Another important feature of the Sant Andreu Jazz Band is its collaboration with professional musicians. I ask how Joan, aside from the collaboration with his own quartet, finds all the well-known professional musicians that from time to time play with the band.  Are they old pals of his? No, this is not so. Joan selects good professional musicians that he believes could fit with the band, calls them, presents the band, and asks if they are interested in collaboration. They often are, and after the first joint sessions the contact is established.  All professional musicians that I have seen seem to have a very good time playing with the band, and obviously they often come back. Of course the band’s development benefits from the collaboration, but I would not be surprised if the professionals would also argue that they benefit from it.

An earlier version of the Sant Andreu Jazz Band

Is this a band where the members will grow old together, until you cannot really call it a youth band, or will it regenerate over time? All three answered this question with strong conviction. It is definitely not a band where the members will grow old staying in the band and where no new ones can enter. All three assured me that the band over time will regenerate, and it is already happening. The youngest member is Max Munné , who is eight, and he joined the band just a few months ago.

Carla is now the only original member of the band. She is 21 and was 9 when the band started. Èlia joined the band 2012 when she was 17. She is now 23. Both had played their main instruments (guitar and violin) several years before they started in the band ­– Carla since she was six and Èlia since she was four. Two years after Èlia joined the band she started to play the saxophone, inspired by others in the band and given the possibility by Joan.

Joan Chamorro

If you search for the band on YouTube you get a mix of videos from different years, and you can see that there over some years has been a strong core of members developing in the band, a core that is probably now getting close to moving somewhere else in musical life. However, there is no reason to believe that the Sant Andreu Jazz Band will not be successful in its future regeneration. If you can create a band like that from almost nothing, you will probably also be successful in regenerating the band. And the Sant Andreu Jazz Band must today be a very attractive band for young musicians to be a part of.

The only problem I see for the future is when it is time to find a successor to Joan Chamorro. Sant Andreu Jazz Band is very much a music project built on his vision and sustained by his passion. The four principles above might seem easy enough to formulate and to accede to in theory. But the formula does not rest on theoretical principles; it rests on a very personal and lived practice. Regeneration of leaders can be difficult. Fortunately that moment is probably far away in time.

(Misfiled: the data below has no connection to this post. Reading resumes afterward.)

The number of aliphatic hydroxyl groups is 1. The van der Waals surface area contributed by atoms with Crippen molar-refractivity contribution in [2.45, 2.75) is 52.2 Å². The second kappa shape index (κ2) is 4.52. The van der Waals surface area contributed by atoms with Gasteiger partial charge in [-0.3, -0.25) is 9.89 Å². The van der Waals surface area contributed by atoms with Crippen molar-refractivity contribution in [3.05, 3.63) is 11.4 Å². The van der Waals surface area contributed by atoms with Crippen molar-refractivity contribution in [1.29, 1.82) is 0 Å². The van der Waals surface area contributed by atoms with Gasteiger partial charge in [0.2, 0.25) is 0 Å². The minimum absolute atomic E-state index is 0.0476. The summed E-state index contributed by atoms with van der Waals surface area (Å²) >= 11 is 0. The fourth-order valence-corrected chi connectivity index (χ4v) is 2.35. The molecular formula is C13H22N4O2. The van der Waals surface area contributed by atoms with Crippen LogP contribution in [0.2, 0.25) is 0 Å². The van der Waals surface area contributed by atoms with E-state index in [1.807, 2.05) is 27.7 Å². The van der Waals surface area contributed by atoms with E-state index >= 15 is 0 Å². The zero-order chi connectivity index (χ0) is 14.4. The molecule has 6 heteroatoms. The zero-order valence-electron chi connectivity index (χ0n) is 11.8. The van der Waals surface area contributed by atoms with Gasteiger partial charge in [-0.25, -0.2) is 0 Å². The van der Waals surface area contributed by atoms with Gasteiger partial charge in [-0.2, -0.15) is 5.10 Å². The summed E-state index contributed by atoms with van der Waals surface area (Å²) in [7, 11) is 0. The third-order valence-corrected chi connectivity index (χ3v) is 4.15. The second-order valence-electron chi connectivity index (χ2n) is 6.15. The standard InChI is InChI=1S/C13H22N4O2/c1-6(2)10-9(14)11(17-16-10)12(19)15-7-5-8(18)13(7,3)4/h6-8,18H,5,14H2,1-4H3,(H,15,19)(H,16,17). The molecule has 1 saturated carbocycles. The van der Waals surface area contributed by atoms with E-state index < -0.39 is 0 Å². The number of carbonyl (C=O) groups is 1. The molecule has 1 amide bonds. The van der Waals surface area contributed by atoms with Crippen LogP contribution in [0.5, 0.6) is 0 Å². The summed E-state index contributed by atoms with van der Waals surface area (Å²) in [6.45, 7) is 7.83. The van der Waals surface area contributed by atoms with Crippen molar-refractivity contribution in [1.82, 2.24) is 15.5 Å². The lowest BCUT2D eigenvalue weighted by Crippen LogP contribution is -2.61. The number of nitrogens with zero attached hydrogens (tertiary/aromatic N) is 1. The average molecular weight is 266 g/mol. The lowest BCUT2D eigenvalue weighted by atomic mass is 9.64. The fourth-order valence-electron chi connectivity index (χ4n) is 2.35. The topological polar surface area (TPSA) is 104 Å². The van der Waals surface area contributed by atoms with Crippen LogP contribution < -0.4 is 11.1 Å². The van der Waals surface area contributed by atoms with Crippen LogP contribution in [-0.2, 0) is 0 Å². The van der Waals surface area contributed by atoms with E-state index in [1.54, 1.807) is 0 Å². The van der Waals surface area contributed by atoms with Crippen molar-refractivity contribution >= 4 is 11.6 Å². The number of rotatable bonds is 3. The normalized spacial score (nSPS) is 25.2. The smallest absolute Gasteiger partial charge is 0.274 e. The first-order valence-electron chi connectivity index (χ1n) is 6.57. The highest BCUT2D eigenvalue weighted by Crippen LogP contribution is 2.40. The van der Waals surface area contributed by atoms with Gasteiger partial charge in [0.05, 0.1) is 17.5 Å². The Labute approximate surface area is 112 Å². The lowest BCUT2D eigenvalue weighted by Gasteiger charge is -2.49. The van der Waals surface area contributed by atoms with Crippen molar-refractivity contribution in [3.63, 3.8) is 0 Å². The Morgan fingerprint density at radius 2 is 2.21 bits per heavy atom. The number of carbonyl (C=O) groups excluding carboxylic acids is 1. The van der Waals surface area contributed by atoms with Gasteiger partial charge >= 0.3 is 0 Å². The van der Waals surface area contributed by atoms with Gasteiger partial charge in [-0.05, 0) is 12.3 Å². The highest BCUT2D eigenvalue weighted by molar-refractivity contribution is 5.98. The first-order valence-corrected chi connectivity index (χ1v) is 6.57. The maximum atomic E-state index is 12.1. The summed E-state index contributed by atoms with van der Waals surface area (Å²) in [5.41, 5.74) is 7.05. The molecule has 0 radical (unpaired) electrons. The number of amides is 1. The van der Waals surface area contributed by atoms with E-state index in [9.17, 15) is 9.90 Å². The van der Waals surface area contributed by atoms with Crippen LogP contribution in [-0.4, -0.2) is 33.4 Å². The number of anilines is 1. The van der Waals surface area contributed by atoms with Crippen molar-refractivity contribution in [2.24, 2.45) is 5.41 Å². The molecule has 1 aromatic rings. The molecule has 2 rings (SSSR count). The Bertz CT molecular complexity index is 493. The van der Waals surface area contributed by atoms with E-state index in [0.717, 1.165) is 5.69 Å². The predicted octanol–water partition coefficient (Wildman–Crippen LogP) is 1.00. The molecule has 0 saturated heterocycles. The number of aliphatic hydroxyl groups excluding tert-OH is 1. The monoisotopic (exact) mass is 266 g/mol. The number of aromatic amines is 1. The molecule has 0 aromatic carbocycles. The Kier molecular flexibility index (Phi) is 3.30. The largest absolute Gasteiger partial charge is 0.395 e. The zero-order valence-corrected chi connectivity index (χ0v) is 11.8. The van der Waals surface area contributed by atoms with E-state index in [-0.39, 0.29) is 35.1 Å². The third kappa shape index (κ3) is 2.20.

As a last question I asked Joan, Carla and Èlia for advice on where to see the band next time. They all agreed that I should come to the performance on November 28 at the Palau de la Música Catalana, in Barcelona. Seeing the magnificent hall and the program (photo and links below), I cannot resist…

Palau de la Música Catalana
Sant Andreu Jazz Band at Palau de la Música Catalana

Follow Sant Andreu Jazz Band on blogspot.com and on social media. And of course on YouTube!

Below you’ll find links to a mix of YouTube videos from different years and with different constellations, often also involving professional musicians. The video list is not arranged in categories. To me, this unsorted mix of ages and constellations is an important part of the charm of this band. And the list only gives you the song titles. You will find information about who is playing in connection to each video.

You can easily find many, many more nice music videos if you search for Sant Andreu Jazz Band and/or Joan Chamorro on YouTube!


Related Posts

Why do we love the Sant Andreu Jazz Band?    (June 26, 2020)
To be sincere    (May 30, 2020)
Joan Chamorro New Quartet (February 3, 2020)
Joan Chamorro    (August 9, 2019)
Èlia Bastida    (May 24, 2019)
Added reflections on The Sant Andreu Jazz Band formula    (January 3, 2019)
La Màgia de la Veu & Jazz Ensemble    (July 8, 2017)
Sant Andreu Jazz Band live    (April 30, 2017)
Sant Andreu Jazz Band    (September 22, 2016)

Music videos shared by Musik.pm

A register

Now there is a register of Music videos shared by Musik.pm – shared in the posts on this site and/or on Facebook. Click Music Videos and you are there. The register is easy to use. Follow the simple instructions to explore, click the links and enjoy the videos.

Musik.pm started September 27, 2012. It will take some time to complete the register, starting with the most recent posts and working slowly towards 2012. But you can already use the register to find nice music. You can see a few of the artists in the photo collage above.

Saudade and Climate

Source: Pixabay

The summer 2018 has been very warm, in my country and in many other countries. Temperature records have been set in many places, and the absence of rain has caused severe drought. The drought has in turn damaged vegetation and led to many forest fires. It is hard not to assume that the weather this summer is a sign of what exceedingly will come if we do not stop climate change. But our scientists have known about climate change for decades, and we should be worried about the future regardless of the weather this particular summer. Even if we had had a cold summer 2018 our worries about the future should have been the same.